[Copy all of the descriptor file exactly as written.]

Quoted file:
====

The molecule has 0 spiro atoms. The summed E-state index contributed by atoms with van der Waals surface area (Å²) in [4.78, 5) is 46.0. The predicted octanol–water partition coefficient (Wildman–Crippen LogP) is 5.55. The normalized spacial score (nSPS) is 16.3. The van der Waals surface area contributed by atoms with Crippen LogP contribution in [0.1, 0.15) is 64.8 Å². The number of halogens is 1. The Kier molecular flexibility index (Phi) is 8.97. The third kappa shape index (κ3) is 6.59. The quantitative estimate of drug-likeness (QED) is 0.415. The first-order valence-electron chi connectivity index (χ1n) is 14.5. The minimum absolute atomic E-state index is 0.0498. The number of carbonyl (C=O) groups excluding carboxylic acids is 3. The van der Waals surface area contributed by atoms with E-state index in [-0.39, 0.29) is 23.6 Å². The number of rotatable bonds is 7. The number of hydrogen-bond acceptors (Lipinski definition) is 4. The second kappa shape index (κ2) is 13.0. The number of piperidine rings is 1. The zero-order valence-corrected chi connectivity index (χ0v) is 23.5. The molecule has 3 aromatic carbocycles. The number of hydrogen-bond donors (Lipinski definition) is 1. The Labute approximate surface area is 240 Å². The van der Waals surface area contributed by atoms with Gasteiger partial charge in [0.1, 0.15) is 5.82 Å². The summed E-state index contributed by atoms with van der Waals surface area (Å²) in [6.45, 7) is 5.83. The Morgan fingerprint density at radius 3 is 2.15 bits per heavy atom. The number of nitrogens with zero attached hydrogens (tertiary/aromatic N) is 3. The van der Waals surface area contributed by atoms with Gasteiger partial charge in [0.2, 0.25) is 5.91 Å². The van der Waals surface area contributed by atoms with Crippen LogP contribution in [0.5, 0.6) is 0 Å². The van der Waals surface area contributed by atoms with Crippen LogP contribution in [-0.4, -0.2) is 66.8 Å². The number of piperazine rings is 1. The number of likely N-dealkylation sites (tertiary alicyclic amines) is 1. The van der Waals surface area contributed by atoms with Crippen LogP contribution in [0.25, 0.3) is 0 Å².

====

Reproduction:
The molecule has 0 spiro atoms. The summed E-state index contributed by atoms with van der Waals surface area (Å²) in [4.78, 5) is 46.0. The predicted octanol–water partition coefficient (Wildman–Crippen LogP) is 5.55. The normalized spacial score (nSPS) is 16.3. The van der Waals surface area contributed by atoms with Crippen LogP contribution in [0.1, 0.15) is 64.8 Å². The number of halogens is 1. The Kier molecular flexibility index (Phi) is 8.97. The third kappa shape index (κ3) is 6.59. The quantitative estimate of drug-likeness (QED) is 0.415. The first-order valence-electron chi connectivity index (χ1n) is 14.5. The minimum absolute atomic E-state index is 0.0498. The number of carbonyl (C=O) groups excluding carboxylic acids is 3. The van der Waals surface area contributed by atoms with E-state index in [-0.39, 0.29) is 23.6 Å². The number of rotatable bonds is 7. The number of hydrogen-bond acceptors (Lipinski definition) is 4. The second kappa shape index (κ2) is 13.0. The number of piperidine rings is 1. The zero-order valence-corrected chi connectivity index (χ0v) is 23.5. The molecule has 3 aromatic carbocycles. The number of hydrogen-bond donors (Lipinski definition) is 1. The Labute approximate surface area is 240 Å². The van der Waals surface area contributed by atoms with Gasteiger partial charge in [0.1, 0.15) is 5.82 Å². The summed E-state index contributed by atoms with van der Waals surface area (Å²) in [6.45, 7) is 5.83. The Morgan fingerprint density at radius 3 is 2.15 bits per heavy atom. The number of nitrogens with zero attached hydrogens (tertiary/aromatic N) is 3. The van der Waals surface area contributed by atoms with Gasteiger partial charge in [0.2, 0.25) is 5.91 Å². The van der Waals surface area contributed by atoms with Crippen LogP contribution in [0.5, 0.6) is 0 Å². The van der Waals surface area contributed by atoms with Crippen LogP contribution in [-0.4, -0.2) is 66.8 Å². The number of piperazine rings is 1. The number of likely N-dealkylation sites (tertiary alicyclic amines) is 1. The van der Waals surface area contributed by atoms with Crippen LogP contribution in [0.25, 0.3) is 0 Å².